Life, the Universe & Everything Else is a program promoting secular humanism and scientific skepticism presented by the Winnipeg Skeptics and the Humanists, Atheists & Agnostics of Manitoba.

Links: Third Annual Cross Canada Skeptical Smackdown | Quebec Kids Cannot Opt Out of Religion Course (Redux) | Expelled Exposed | NOVA | Neil deGrasse Tyson | The Atheist Experience | Timetree | Shia Islam | Anglicanism | Mormonism | Leaving Faith Behind (Blog, Book)

Also on this episode, the second instalment of Where’s My Jetpack? This week Old Man Newman asks, “Where’s my pet dinosaur?”

Where’s My Jetpack? Links: Jack Horner: How to Hatch a Dinosaur (Wired, TED Talk, The Skeptics’ Guide to the Universe) | Woolly Mammoth to be Cloned (Discovery News, BBC, Discoblog) | Dinosaur Taxonomy

Programming Note: In the coming weeks we start releasing an episode every second Sunday. We are making the switch to a bi-weekly release model to allow our team more time to research topics and edit podcasts. This will ultimately serve to provide you, our listeners, with a higher quality listening experience!

Contact Us: Facebook | Twitter | Email

Listen: Direct Link | iTunes | RSS Feed

Third Annual Cross Canada Skeptical Smackdown

The Cross Canada Skeptical Smackdown is back… and this year more cities are participating than ever before!

The Cross Canada Skeptical Smackdown is a British-style pub quiz that occurs every year on or around Pi-Day (the fourteenth of March) in multiple locations across Canada, with local and national bragging rights at stake. Teams of four(-ish) will compete in a series of five rounds of questions to see whose knowledge of all things skeptical will reign supreme!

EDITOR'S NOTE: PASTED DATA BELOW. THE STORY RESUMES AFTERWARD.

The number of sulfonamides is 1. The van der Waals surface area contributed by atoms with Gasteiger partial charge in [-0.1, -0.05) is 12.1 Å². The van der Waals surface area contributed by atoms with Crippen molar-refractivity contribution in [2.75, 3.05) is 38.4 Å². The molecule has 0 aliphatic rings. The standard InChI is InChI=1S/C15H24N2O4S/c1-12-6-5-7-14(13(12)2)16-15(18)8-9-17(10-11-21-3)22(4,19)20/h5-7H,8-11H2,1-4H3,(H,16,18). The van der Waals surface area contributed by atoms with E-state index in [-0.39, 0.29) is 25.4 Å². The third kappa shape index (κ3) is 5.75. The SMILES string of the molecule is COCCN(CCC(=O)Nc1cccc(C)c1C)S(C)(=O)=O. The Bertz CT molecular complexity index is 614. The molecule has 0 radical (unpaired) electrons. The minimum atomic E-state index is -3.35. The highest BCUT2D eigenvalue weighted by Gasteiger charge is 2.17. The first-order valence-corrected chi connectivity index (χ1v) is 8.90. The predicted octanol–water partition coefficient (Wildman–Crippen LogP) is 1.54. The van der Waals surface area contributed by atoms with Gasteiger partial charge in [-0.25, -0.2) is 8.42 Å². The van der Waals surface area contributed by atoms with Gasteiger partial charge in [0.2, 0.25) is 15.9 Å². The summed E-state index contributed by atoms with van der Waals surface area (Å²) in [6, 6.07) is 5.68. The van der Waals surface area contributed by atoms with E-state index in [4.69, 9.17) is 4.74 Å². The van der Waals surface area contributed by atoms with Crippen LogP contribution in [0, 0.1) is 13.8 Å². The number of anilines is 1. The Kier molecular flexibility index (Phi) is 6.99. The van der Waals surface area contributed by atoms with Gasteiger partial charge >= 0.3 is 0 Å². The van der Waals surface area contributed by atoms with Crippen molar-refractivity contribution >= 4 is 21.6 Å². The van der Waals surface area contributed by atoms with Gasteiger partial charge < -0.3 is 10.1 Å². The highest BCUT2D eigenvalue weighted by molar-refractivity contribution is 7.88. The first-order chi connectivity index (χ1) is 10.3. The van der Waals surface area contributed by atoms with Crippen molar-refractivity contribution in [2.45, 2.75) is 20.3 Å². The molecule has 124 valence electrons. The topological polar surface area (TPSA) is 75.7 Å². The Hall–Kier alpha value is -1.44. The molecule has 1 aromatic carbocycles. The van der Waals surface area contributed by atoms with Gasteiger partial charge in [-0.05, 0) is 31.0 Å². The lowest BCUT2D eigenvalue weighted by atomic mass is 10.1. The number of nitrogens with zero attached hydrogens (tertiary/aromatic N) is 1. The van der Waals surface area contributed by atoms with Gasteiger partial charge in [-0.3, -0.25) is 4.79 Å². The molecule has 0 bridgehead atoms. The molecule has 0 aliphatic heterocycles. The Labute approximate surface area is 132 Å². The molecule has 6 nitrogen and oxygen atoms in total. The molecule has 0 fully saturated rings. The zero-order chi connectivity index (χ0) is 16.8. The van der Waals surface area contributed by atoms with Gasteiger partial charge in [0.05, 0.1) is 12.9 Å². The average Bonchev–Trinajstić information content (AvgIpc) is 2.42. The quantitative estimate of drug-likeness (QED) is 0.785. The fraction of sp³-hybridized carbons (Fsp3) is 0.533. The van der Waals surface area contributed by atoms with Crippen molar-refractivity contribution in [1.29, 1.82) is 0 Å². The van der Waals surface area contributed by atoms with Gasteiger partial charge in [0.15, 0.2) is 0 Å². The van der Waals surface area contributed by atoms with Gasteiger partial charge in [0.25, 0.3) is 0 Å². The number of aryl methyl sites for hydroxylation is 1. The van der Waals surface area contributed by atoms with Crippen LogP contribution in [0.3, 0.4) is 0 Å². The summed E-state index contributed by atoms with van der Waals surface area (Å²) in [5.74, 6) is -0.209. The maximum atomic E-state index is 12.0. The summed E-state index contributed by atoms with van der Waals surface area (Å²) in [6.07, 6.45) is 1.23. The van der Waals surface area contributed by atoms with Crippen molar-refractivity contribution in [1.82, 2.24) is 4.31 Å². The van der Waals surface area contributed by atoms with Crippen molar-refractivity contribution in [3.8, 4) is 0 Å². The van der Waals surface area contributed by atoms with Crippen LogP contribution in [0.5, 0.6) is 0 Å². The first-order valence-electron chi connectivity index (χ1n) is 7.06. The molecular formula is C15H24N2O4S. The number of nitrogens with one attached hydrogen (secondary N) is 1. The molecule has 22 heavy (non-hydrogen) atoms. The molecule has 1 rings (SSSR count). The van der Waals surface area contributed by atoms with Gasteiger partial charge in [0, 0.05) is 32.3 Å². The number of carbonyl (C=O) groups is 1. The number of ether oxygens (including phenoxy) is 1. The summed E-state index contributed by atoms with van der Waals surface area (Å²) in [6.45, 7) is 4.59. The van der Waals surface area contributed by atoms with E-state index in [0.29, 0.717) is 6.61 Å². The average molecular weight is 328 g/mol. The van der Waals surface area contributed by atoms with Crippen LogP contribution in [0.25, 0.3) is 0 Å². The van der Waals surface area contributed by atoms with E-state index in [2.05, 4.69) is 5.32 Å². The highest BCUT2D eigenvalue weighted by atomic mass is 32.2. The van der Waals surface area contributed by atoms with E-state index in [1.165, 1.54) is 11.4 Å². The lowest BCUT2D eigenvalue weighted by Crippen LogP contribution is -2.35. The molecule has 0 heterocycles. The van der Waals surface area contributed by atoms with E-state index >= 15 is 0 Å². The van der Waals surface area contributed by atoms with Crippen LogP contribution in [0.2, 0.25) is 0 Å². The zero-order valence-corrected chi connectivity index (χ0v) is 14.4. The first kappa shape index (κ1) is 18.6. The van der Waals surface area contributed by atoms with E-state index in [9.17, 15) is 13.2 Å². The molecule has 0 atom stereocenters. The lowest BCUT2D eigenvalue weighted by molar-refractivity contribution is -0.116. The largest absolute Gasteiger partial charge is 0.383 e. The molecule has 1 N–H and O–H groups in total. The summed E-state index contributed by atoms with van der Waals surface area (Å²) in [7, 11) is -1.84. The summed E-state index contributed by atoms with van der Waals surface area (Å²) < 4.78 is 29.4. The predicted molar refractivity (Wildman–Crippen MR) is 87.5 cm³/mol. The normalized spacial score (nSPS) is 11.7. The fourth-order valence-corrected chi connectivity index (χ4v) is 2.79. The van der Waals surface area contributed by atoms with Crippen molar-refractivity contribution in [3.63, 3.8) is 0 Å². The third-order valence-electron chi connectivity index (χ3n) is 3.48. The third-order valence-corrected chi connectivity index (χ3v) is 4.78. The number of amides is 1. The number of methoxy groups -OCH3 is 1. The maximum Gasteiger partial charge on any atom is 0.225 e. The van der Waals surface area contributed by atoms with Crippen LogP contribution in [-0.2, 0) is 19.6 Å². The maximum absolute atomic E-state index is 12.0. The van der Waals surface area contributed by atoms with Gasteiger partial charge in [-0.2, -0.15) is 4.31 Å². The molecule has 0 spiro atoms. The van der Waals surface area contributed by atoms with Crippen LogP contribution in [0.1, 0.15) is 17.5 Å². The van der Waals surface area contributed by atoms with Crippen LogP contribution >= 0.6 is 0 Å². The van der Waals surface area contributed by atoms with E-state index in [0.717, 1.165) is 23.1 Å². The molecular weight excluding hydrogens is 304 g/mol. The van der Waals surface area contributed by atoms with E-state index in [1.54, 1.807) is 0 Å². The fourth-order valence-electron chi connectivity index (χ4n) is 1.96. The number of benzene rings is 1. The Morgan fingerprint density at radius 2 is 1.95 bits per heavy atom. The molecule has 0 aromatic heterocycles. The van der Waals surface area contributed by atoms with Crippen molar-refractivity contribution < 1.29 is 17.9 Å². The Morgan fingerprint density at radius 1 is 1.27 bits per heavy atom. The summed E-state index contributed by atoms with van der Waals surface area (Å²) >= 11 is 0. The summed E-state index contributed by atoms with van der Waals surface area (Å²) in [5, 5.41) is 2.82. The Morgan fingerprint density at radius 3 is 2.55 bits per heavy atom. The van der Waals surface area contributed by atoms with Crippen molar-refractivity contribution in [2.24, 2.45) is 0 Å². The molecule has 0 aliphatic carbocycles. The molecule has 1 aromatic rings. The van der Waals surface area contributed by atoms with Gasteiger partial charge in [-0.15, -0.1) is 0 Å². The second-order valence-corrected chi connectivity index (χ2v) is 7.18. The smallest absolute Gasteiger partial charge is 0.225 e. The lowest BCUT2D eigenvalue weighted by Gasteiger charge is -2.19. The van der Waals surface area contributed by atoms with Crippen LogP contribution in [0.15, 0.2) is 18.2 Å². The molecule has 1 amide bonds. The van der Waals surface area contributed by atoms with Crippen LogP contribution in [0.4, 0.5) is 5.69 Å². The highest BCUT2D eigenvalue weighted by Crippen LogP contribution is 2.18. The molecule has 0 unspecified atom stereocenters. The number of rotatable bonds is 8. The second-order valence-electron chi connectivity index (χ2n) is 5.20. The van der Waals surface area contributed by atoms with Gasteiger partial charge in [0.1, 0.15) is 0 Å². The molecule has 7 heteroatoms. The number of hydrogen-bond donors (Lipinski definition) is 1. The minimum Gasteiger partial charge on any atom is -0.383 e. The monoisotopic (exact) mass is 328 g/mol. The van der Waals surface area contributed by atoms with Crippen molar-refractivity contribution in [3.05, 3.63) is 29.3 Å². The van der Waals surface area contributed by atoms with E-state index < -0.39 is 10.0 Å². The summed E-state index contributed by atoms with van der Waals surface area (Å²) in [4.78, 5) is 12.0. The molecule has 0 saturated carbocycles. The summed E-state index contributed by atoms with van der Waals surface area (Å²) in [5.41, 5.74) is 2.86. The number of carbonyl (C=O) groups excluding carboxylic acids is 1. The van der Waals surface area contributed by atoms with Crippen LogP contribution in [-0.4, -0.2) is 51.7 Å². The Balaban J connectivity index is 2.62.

If you want to participate, form a team of up to four players and come down to the closest event near you. And if you don’t have a team, don’t worry about it! Single players will be placed into new or existing teams upon arrival. If you decide to come down, I will personally guarantee you’ll have a great time!

Our event in Winnipeg will be held at the Norwood Hotel (112 Marion Street) on 14 March 2012 at 7:00 pm. You can RSVP at our Meetup site, or you can just show up!

But if you’re not in Winnipeg, you can attend one of the four other events across Canada this year.

City Venue Date Time
Halifax TBA TBA TBA
Niagara Region Mahtay Café TBA TBA
Ottawa Foolish Chicken 14 March 2012 TBA
Vancouver Billy Bishop Legion 14 March 2012 7:30
Winnipeg Norwood Hotel 14 March 2012 7:00

Participation is free!

The champion team for the past two years running is missing a core member. Come on out and give it your best. Have fun, and maybe walk away as the new national skeptical champion!

For more information on the other locations across Canada, this post will be updated as information becomes available. You can also email XCANSKEPSMACK@gmail.com for more info.

Episode 16: Leaving Faith Behind, Part 1

Episode 16: Leaving Faith Behind, Part 1

In this episode of Life, the Universe & Everything Else, host Jeffrey Olsson sits down with Ali Ashtari (a former Shia Muslim), Scott Carnegie (a former Mormon), and Greg Christensen (a former Protestant Christian) to discuss their journeys away from faith.

Life, the Universe & Everything Else is a program promoting secular humanism and scientific skepticism presented by the Winnipeg Skeptics and the Humanists, Atheists & Agnostics of Manitoba.

Links: Third Annual Cross Canada Skeptical Smackdown | Mormon Baptism Targets Anne Frank – Again | Afganistan Koran Protests Claim More Lives | All Dead Mormons Are Now Gay | Shia Islam | Anglicanism | Mormonism

Contact Us: Facebook | Twitter | Email

Listen: Direct Link | iTunes | RSS Feed

Episode 11: Alternative Marriage

Episode 11: Alternative Marriage